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28.02.2022 | כז אדר א' התשפב

Purim Customs & Costumes

From groggers (noisemakers) and costumes to hamantaschen and kreplach, Dr. Dov Herman, of BIU’s Helene and Paul Shulman School for Basic Jewish Studies, takes a closer look at some popular Purim customs.

זרקור פורים
  • Blotting out Haman’s Name

The Torah commands us to wipe out the memory of Amalek (Deuteronomy 25; 19), the arch enemy of the Jewish people. Since the wicked Haman was a descendent of Amalek (Esther 3:1), symbolic acts are performed to blot out his name. As early as the fifth century CE, Haman effigies were hung on rooftops in the Land of Israel and Babylonia, and on Purim, were burned in large bonfires. However, Christian zealots accused the Jews of burning Jesus under Haman’s guise, and attacked Jews and damaged their property. Later, in medieval Germany, effigies of both Haman and his evil wife, Zerash, were burned during the Megillah reading, when their names were read.

Some communities had the custom to write “Haman” on smooth stones, which were knocked together during the Megillah reading in order to erase his name. A similar practice was well known in Roman law: the names of those sentenced to death for subversion were obliterated from bills and monuments (as described in BIU Prof. Daniel Sperber’s book, The Jewish Life Cycle: Custom, Lore and Iconography). Elsewhere, Jews stomped with their feet, struck the ground with a stick, and banged with a hammer – the “Haman clapfel” – to drown out Haman’s name. The grogger was adopted by Ashkenazic Jewry during the Middle Ages – apparently due to the influence of the Christian Church; on Easter night Christian children walked around the city and “beat” Judas Iscariot who, according to the Christian tradition, betrayed the hiding place of Jesus. The children shook noisemakers and banged sticks on iron in order to punish evil Judas. It seems that the Jews adopted this practice to beat the wicked Haman on Purim. With time, the grogger also became popular among Spanish and North African Jewry. In the Jewish Diaspora, firecrackers and small explosive devices were also used, giving rise to the shooting of cap guns when Haman’s name was recited during the Megillah reading.

  • Hamantaschen

In the Middle Ages, Jews in Germany, Northern France and Italy would eat puff pastries filled with “mohn” (poppy seeds) – “mohntaschen” (poppy seed pockets) – as the bountiful poppy seeds symbolized the 10,000 silver coins that Haman promised to King Achashverosh, if he would be able to eradicate the Jews (Esther 3:9). Associating the Hebrew transcription of “mohn” with the villain Haman apparently caused the transposing of letters, with “mohn” becoming “Haman,” and the resultant combination: “Haman Taschen.” In Hebrew, these ear-shaped pockets are known as “Oznei Haman” (Haman’s Ears). In fact, to this day, ear-shaped wallets and pouches called “taschen” are sold in Germany. The triangular shape of Haman’s ears, apparently resembled hats worn by top military officers in Eastern Europe, who were generally not sympathetic toward Jews, and thus, reminiscent of the bitter enemy, Haman. Some believe that the triangular shape alludes to the three patriarchs of the Jewish nation, Abraham, Isaac and Jacob – when Haman saw them in his dreams, he immediately became weakened (tasch in Hebrew). Therefore, we eat the Mohn Tasch.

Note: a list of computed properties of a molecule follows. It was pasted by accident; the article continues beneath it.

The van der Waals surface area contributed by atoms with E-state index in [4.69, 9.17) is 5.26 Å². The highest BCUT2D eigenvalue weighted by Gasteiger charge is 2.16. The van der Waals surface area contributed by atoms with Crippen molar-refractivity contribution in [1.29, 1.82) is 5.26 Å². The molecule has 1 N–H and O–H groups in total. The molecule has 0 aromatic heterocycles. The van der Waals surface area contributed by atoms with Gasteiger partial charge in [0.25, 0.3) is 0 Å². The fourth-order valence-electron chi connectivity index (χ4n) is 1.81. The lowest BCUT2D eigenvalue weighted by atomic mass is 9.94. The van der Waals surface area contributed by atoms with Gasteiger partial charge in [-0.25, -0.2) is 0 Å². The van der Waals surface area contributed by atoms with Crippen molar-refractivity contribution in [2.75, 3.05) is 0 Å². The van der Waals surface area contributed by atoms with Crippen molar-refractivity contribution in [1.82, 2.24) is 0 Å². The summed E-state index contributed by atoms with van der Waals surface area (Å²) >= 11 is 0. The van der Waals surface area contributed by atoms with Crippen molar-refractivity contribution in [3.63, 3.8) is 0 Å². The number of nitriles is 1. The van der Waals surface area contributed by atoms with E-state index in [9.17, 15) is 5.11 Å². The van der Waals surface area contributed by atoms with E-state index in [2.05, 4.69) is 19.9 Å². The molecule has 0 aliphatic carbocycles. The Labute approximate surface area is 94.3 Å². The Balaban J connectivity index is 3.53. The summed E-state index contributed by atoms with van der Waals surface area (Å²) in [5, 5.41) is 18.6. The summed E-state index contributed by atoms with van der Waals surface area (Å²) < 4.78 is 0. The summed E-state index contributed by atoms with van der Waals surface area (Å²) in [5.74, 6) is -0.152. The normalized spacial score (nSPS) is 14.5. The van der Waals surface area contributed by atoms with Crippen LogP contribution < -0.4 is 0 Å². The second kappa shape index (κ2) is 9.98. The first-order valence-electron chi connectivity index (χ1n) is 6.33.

• Purim Costumes

The custom of masquerading on Purim may date back to ancient Israel. It is hinted at in the Targum Sheni (Second Targum), an Aramaic translation of the Book of Esther, which preserves traditions from the time of the Second Temple. The Targum Sheni refers to the lending of clothing to one another, possibly for the purpose of disguising oneself. This custom is also mentioned in the responsa of the Italian 15th century rabbi, Judah ben Eliezer ha-Levi Minz (Mahari Minz). However, some believe that the custom was influenced by the mask-donning participants at spring carnivals in medieval Europe.

Masquerading on Purim alludes to the idea that Divine Providence was “masked” in the Book of Esther. While the account of the events in the Megillah, and especially King Achashverosh’s behavior, may give the impression that the world runs according to the ruler’s whim, that is not the case: the world has a Divine plan, which is masked by nature. The Almighty’s name is not mentioned in the Megillah, but is rather implied in various verses, because the Almighty is concealing Himself behind the veil of nature, and a person’s mission is to reveal G-d’s presence and His Providence over the entire universe. Another explanation views masquerading as a reversal and change of character, as happened to the Jewish people in the days of Mordechai and Esther: “and the month which was turned unto them from sorrow to gladness, and from mourning into a good day.” (Esther 9:22)

  • Eating Kreplach

Some Jewish communities are accustomed to eating special foods on Purim, such as seeds and legumes, like Queen Esther, who, according to tradition, ate nothing in the palace for kashrut reasons, except for seeds and legumes. Ashkenazic Jews eat “kreplach” – dough filled with ground meat. Sefer haMinhagim (Book of Customs) relays that the meat concealed in the dough symbolizes Divine Providence, which is hidden in this world. It is customary to eat Kreplach on days when we beat something: on Purim, we “beat” Haman; on Yom Kippur eve, we beat our chests for each transgression; and, on Hoshana Rabah, we beat the willow branches on the ground.